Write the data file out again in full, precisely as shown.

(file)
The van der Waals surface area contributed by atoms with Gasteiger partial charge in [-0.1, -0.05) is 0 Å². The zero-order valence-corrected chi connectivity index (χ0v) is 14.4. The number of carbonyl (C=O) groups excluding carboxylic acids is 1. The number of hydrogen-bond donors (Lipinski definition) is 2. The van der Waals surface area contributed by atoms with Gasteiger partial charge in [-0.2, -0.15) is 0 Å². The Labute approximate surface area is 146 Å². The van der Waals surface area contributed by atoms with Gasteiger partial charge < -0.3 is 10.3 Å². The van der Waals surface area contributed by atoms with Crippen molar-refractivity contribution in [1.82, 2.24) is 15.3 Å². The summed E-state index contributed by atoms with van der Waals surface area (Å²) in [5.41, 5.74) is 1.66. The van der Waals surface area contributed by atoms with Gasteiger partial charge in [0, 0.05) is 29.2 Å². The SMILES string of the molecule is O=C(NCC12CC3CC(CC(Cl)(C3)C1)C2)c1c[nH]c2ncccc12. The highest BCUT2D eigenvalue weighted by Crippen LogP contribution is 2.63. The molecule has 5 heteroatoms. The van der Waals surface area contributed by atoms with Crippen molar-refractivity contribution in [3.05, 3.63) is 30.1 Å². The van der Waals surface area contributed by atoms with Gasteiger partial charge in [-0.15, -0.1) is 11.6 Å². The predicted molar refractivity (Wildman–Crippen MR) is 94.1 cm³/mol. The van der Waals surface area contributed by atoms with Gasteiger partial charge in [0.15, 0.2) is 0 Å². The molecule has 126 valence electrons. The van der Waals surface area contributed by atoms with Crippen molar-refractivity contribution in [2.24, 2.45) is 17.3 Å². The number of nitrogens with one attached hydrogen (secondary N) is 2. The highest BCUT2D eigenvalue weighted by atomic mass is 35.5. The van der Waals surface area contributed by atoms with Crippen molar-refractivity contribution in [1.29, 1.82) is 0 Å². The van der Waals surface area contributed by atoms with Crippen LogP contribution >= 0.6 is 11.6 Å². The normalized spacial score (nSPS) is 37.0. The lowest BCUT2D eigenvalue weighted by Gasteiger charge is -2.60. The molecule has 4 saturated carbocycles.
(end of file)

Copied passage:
The van der Waals surface area contributed by atoms with Gasteiger partial charge in [-0.1, -0.05) is 0 Å². The zero-order valence-corrected chi connectivity index (χ0v) is 14.4. The number of carbonyl (C=O) groups excluding carboxylic acids is 1. The number of hydrogen-bond donors (Lipinski definition) is 2. The van der Waals surface area contributed by atoms with Gasteiger partial charge in [-0.2, -0.15) is 0 Å². The Labute approximate surface area is 146 Å². The van der Waals surface area contributed by atoms with Gasteiger partial charge < -0.3 is 10.3 Å². The van der Waals surface area contributed by atoms with Crippen molar-refractivity contribution in [1.82, 2.24) is 15.3 Å². The summed E-state index contributed by atoms with van der Waals surface area (Å²) in [5.41, 5.74) is 1.66. The van der Waals surface area contributed by atoms with Gasteiger partial charge in [0, 0.05) is 29.2 Å². The SMILES string of the molecule is O=C(NCC12CC3CC(CC(Cl)(C3)C1)C2)c1c[nH]c2ncccc12. The highest BCUT2D eigenvalue weighted by Crippen LogP contribution is 2.63. The molecule has 5 heteroatoms. The van der Waals surface area contributed by atoms with Crippen molar-refractivity contribution in [3.05, 3.63) is 30.1 Å². The van der Waals surface area contributed by atoms with Gasteiger partial charge in [-0.15, -0.1) is 11.6 Å². The predicted molar refractivity (Wildman–Crippen MR) is 94.1 cm³/mol. The van der Waals surface area contributed by atoms with Gasteiger partial charge in [0.15, 0.2) is 0 Å². The molecule has 126 valence electrons. The van der Waals surface area contributed by atoms with Crippen molar-refractivity contribution in [2.24, 2.45) is 17.3 Å². The number of nitrogens with one attached hydrogen (secondary N) is 2. The highest BCUT2D eigenvalue weighted by atomic mass is 35.5. The van der Waals surface area contributed by atoms with Crippen molar-refractivity contribution in [1.29, 1.82) is 0 Å². The van der Waals surface area contributed by atoms with Crippen LogP contribution >= 0.6 is 11.6 Å². The normalized spacial score (nSPS) is 37.0. The lowest BCUT2D eigenvalue weighted by Gasteiger charge is -2.60. The molecule has 4 saturated carbocycles.